6.      Work with China on collective problems such as climate change
        7.     Show by these reforms that our system is better than the Chinese alternative

II

Kishore Madhubani: China Is Neither Hostile nor A Bad Actor

A.    In General
      1.     Competitors are not enemies.
      2.     One should not insult competitors or even adversaries.
      3.     There is no reason to regard China as a hostile country or as a   threat to the United States.
      4.     China has 0% chance of conquering the United States which has 6000 nuclear weapons, while China has 300. The U.S. spends five times more on its military than China does.
      5.     The U.S. has 300 military bases throughout the world (some very close to China’s borders); China has no foreign bases and (unlike America) fights no wars outside its boundaries.
      6.      The post-WWII world order characterized by U.S. hegemony was highly artificial given the location and comparative size of the U.S. population.
      7.     China and India with their huge populations and ancient cultures are now assuming their normal, rightful places in the world.
      8.     Before WWII, both China and India had been prevented from adopting those positions chiefly by colonialism.
      9.      The Chinese government enjoys the support of the majority of its people. (Without that approval it would be impossible to control 1.4 billion people.)
      10.      In fact, 130 million Chinese leave China each year and then return home. There are no Chinese refugees.
 
B.    Chinese Ambitions:
      1.     Unlike the USSR under Khrushchev, China never boasts that its system will replace that of the U.S. or other countries.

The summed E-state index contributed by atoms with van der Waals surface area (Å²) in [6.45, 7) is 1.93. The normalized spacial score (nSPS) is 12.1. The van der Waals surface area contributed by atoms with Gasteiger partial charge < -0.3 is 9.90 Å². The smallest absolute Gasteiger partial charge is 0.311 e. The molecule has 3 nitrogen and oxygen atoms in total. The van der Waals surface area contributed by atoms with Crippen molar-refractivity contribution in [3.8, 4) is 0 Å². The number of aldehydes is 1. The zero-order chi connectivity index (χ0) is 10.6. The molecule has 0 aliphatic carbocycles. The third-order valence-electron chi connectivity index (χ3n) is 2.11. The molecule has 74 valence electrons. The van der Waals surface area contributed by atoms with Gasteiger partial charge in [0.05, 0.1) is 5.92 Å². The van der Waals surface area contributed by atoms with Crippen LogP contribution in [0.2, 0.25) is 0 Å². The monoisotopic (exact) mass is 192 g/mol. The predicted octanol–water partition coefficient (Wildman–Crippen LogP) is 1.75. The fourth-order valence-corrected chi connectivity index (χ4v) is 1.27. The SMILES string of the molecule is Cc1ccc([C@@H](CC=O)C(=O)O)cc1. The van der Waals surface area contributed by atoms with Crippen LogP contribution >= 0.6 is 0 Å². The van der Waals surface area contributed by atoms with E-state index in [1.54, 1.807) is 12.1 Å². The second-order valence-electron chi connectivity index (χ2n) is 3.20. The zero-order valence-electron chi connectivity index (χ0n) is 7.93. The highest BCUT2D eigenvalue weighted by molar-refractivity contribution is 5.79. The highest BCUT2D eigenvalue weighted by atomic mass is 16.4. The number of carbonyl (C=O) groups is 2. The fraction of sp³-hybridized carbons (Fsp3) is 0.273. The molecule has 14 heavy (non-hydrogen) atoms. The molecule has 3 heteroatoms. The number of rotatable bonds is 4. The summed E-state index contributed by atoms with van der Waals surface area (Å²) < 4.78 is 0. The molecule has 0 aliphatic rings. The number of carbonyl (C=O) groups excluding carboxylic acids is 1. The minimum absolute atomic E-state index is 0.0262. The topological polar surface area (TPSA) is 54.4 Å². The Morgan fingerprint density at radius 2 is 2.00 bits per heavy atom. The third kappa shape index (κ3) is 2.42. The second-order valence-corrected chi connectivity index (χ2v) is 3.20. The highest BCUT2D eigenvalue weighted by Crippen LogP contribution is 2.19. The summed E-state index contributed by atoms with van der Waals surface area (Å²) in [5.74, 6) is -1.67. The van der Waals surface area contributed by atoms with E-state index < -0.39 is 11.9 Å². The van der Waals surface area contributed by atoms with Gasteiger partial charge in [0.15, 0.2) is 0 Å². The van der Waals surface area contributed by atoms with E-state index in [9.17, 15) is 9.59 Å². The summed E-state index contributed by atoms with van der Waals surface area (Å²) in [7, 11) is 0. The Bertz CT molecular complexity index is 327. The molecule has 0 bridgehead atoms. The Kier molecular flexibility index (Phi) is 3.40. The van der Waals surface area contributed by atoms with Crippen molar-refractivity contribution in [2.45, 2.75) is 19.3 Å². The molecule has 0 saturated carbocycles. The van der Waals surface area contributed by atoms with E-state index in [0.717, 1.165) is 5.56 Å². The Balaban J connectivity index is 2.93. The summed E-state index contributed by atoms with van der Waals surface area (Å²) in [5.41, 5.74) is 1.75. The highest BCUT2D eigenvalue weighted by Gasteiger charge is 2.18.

2.     Its leaders believe their system is good for China without claiming its aptitude for other contexts.
      3.     They just want China to be strong with its own population prospering in an external environment conducive to that end.
 
C.     What about Repression in Hong Kong?
      1.     It’s true that Chinese citizens do not have the same rights to free speech as Americans.
      2.     But they have more such freedom than previously.
      3.     Remember, that during 150 years of British colonialism, there was no democracy or freedom of speech in Hong Kong.
      4.     Chinese authorities are especially sensitive about Hong Kong because it’s a symbol of British oppression and of its having forced China to accept opium commerce centered there in 1842.
 
D.    What about Oppression of the Uyghurs?
      1.     Remember that the Muslim world is going through a major transformation – struggling to modernize and reinterpret relations between religion and politics.
      2.     Remember too that when the western countries came together in the UN to condemn the treatment of Muslims in China, not a single Muslim country supported the resolution, while a large number of those countries supported China.
      3.     Instead, Muslim countries agreed that the U.S. should:
          a)     Stop bombing Islamic countries (President Obama dropped 26,000 bombs on seven Muslim countries in one year).
          b)     Try to help the Chinese deradicalize and modernize the Uyghurs in China.
 
E.     What about Chinese threats to American labor?
      1.It’s true that China’s low wages, lack of labor protections, and absence of labor rights is attractive to American producers.
      2.However, it is a mistake to blame China for the loss of jobs.
      3.After all, China did not force U.S. manufacturers to move.
      4.China joined the WTO at the invitation of the United States.
      5.We must also remember that the relatively recent and sudden introduction of 200 million new workers into the system of globalized capitalism is only the latest expression of the “creative destruction” endemic to and celebrated by that system.
      6.Sweden and Germany saw the creative destruction coming. To prepare for it, they invested heavily in the retraining of their workforces to equip them for participation in the new economy. The U.S. did not.
 
F.     What the U.S. should do:
      1.Distinguish between defending America’s primacy and defending the American people; the two are quite different.
      2.Stop fighting wars in the Middle East and focus on the welfare of its own people.
      3.Remember that it is no paragon of respect for human rights. For instance, it is the 1st modern country to reintroduce torture.